Going to Africa

It bothers me when people talk about going to Africa when they’re really going to one specific country in the continent. I also get growly when people list off the “countries” they’d like to visit one day, and include Africa in the same list as Norway or New Zealand. If someone tells me they know someone who’s been to (or is going to) Africa, I always ask “Which country?”

People generally don’t say they’re going to Asia or Europe (for example) unless they’re actually planning to visit several countries in the continent; even then they’ll generally specify which countries they’ll be visiting. I have to admit that Asian and European countries may be better-known than African countries.

Some may not know that Africa is a continent

I’m no geography buff, and I don’t know all “54 fully recognized sovereign states (“countries”), 9 territories and two de facto independent states with limited or no recognition” (thank you, Wikipedia!) in Africa, but if someone has booked a flight to an African country then they know the name of the country they’re visiting (and that it is a country!), right?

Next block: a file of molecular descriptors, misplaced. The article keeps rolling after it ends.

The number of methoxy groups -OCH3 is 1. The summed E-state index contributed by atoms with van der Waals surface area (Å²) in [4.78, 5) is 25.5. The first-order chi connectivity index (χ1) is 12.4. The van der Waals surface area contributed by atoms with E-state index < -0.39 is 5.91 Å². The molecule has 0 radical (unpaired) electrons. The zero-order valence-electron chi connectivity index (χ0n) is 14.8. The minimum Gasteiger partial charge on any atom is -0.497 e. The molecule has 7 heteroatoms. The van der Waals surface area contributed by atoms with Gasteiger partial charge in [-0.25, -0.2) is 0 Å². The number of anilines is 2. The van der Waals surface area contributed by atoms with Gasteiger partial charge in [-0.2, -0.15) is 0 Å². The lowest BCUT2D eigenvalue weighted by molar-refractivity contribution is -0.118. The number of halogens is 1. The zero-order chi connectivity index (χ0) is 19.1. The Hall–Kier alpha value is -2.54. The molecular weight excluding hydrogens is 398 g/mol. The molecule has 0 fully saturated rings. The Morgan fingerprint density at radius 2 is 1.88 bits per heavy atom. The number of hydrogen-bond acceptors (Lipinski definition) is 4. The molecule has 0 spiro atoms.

Okay, so maybe they know but the person they’re talking to doesn’t. The best way to reduce the ignorance is by being a source of enlightenment! Saying “Africa” when one actually means Kenya, or Zambia, or Senegal, or South Africa lumps together diverse nations, just as India, China, and Vietnam are different, despite all being Asian countries. This lumping together could lead to the perpetuation of stereotypes, especially if the report on the “African” trip is about one African country, and the listener now assigns the observations to all African countries, rather than the one the person is actually talking about, because the person didn’t specify!

The media does it too!

The worst is when news reports refer to Africa when the report is actually about one country in the continent, or a part of the continent. Just as I was about to set this post to publish, I came across some interesting graphs that show how often the The Guardian (newspaper) referred to “Africa” (versus specifically to an African country), compared to references to “Asia” (versus Asian countries). Check it out!

I don’t have a problem with anyone who doesn’t know much about geography; my gripe is directed toward those who know, but don’t share the knowledge with the uninformed (but curious) and the misinformed.

Stereotyping countries

In the past, some people, when hearing that I’m going to Nigeria, think I’ll be living in a hut in a remote village or be exposed to wild animals. They’re usually surprised when I tell them that a goat is the “wildest” animal I’ve seen in Nigeria, or that parts of Lagos could be compared to any large city in the world. Those of us who know these things should use opportunities we’re presented with to inform those who don’t know. It’s not about being a know-it-all who’s ready to correct people in a smug, superior way; it’s more about educating and casually putting the right information out there about the countries in our continent.